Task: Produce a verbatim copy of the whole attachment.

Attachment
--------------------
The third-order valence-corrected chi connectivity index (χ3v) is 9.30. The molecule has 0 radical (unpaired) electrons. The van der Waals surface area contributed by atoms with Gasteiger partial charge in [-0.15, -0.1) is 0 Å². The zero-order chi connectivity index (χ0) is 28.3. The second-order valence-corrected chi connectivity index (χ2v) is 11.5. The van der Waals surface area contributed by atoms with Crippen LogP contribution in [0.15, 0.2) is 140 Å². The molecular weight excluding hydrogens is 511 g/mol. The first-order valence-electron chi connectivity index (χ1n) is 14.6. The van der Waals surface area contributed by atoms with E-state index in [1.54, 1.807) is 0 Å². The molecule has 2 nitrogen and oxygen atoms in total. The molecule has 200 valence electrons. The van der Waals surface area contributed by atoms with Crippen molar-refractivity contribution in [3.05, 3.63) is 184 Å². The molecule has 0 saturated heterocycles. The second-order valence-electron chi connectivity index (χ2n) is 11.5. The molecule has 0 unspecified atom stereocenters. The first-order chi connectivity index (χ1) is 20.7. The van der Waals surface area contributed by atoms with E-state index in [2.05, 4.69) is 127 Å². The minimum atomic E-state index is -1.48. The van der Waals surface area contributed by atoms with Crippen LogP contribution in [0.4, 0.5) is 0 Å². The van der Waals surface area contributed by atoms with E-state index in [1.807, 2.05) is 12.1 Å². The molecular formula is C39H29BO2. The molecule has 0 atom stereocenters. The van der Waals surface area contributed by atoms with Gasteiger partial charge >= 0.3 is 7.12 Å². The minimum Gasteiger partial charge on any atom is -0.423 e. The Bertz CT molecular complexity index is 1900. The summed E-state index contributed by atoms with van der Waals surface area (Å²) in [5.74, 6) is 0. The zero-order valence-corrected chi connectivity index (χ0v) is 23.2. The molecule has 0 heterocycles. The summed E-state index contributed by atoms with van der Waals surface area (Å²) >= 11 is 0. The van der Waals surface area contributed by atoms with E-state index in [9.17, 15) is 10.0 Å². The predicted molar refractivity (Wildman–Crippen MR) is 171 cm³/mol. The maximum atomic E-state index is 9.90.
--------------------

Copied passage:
The third-order valence-corrected chi connectivity index (χ3v) is 9.30. The molecule has 0 radical (unpaired) electrons. The van der Waals surface area contributed by atoms with Gasteiger partial charge in [-0.15, -0.1) is 0 Å². The zero-order chi connectivity index (χ0) is 28.3. The second-order valence-corrected chi connectivity index (χ2v) is 11.5. The van der Waals surface area contributed by atoms with Crippen LogP contribution in [0.15, 0.2) is 140 Å². The molecular weight excluding hydrogens is 511 g/mol. The first-order valence-electron chi connectivity index (χ1n) is 14.6. The van der Waals surface area contributed by atoms with E-state index in [1.54, 1.807) is 0 Å². The molecule has 2 nitrogen and oxygen atoms in total. The molecule has 200 valence electrons. The van der Waals surface area contributed by atoms with Crippen molar-refractivity contribution in [3.05, 3.63) is 184 Å². The molecule has 0 saturated heterocycles. The second-order valence-electron chi connectivity index (χ2n) is 11.5. The molecule has 0 unspecified atom stereocenters. The first-order chi connectivity index (χ1) is 20.7. The van der Waals surface area contributed by atoms with E-state index in [2.05, 4.69) is 127 Å². The minimum atomic E-state index is -1.48. The van der Waals surface area contributed by atoms with Crippen LogP contribution in [0.4, 0.5) is 0 Å². The van der Waals surface area contributed by atoms with E-state index in [1.807, 2.05) is 12.1 Å². The molecular formula is C39H29BO2. The molecule has 0 atom stereocenters. The van der Waals surface area contributed by atoms with Gasteiger partial charge >= 0.3 is 7.12 Å². The minimum Gasteiger partial charge on any atom is -0.423 e. The Bertz CT molecular complexity index is 1900. The summed E-state index contributed by atoms with van der Waals surface area (Å²) in [5.74, 6) is 0. The zero-order valence-corrected chi connectivity index (χ0v) is 23.2. The molecule has 0 heterocycles. The summed E-state index contributed by atoms with van der Waals surface area (Å²) >= 11 is 0. The van der Waals surface area contributed by atoms with E-state index in [9.17, 15) is 10.0 Å². The predicted molar refractivity (Wildman–Crippen MR) is 171 cm³/mol. The maximum atomic E-state index is 9.90.